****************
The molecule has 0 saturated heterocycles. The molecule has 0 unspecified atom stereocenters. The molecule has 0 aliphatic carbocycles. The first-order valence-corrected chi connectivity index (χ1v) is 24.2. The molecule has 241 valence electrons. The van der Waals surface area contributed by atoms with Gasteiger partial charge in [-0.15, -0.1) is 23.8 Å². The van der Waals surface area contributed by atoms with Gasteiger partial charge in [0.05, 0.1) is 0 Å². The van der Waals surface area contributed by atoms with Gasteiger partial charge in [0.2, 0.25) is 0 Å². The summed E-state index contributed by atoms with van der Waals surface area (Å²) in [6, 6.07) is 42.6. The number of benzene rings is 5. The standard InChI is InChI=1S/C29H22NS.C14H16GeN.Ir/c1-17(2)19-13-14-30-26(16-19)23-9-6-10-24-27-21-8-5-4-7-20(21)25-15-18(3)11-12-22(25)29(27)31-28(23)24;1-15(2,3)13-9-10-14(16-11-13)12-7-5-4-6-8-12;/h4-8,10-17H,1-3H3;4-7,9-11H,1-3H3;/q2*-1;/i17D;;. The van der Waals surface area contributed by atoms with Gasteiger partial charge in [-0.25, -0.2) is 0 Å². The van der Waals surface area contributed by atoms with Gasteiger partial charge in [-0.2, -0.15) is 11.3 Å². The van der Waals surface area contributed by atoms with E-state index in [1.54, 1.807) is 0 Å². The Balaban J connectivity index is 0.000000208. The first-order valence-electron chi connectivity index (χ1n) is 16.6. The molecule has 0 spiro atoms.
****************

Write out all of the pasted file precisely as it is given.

The molecule has 0 saturated heterocycles. The molecule has 0 unspecified atom stereocenters. The molecule has 0 aliphatic carbocycles. The first-order valence-corrected chi connectivity index (χ1v) is 24.2. The molecule has 241 valence electrons. The van der Waals surface area contributed by atoms with Gasteiger partial charge in [-0.15, -0.1) is 23.8 Å². The van der Waals surface area contributed by atoms with Gasteiger partial charge in [0.05, 0.1) is 0 Å². The van der Waals surface area contributed by atoms with Gasteiger partial charge in [0.2, 0.25) is 0 Å². The summed E-state index contributed by atoms with van der Waals surface area (Å²) in [6, 6.07) is 42.6. The number of benzene rings is 5. The standard InChI is InChI=1S/C29H22NS.C14H16GeN.Ir/c1-17(2)19-13-14-30-26(16-19)23-9-6-10-24-27-21-8-5-4-7-20(21)25-15-18(3)11-12-22(25)29(27)31-28(23)24;1-15(2,3)13-9-10-14(16-11-13)12-7-5-4-6-8-12;/h4-8,10-17H,1-3H3;4-7,9-11H,1-3H3;/q2*-1;/i17D;;. The van der Waals surface area contributed by atoms with Gasteiger partial charge in [-0.25, -0.2) is 0 Å². The van der Waals surface area contributed by atoms with Gasteiger partial charge in [-0.2, -0.15) is 11.3 Å². The van der Waals surface area contributed by atoms with E-state index in [1.54, 1.807) is 0 Å². The Balaban J connectivity index is 0.000000208. The first-order valence-electron chi connectivity index (χ1n) is 16.6. The molecule has 0 spiro atoms.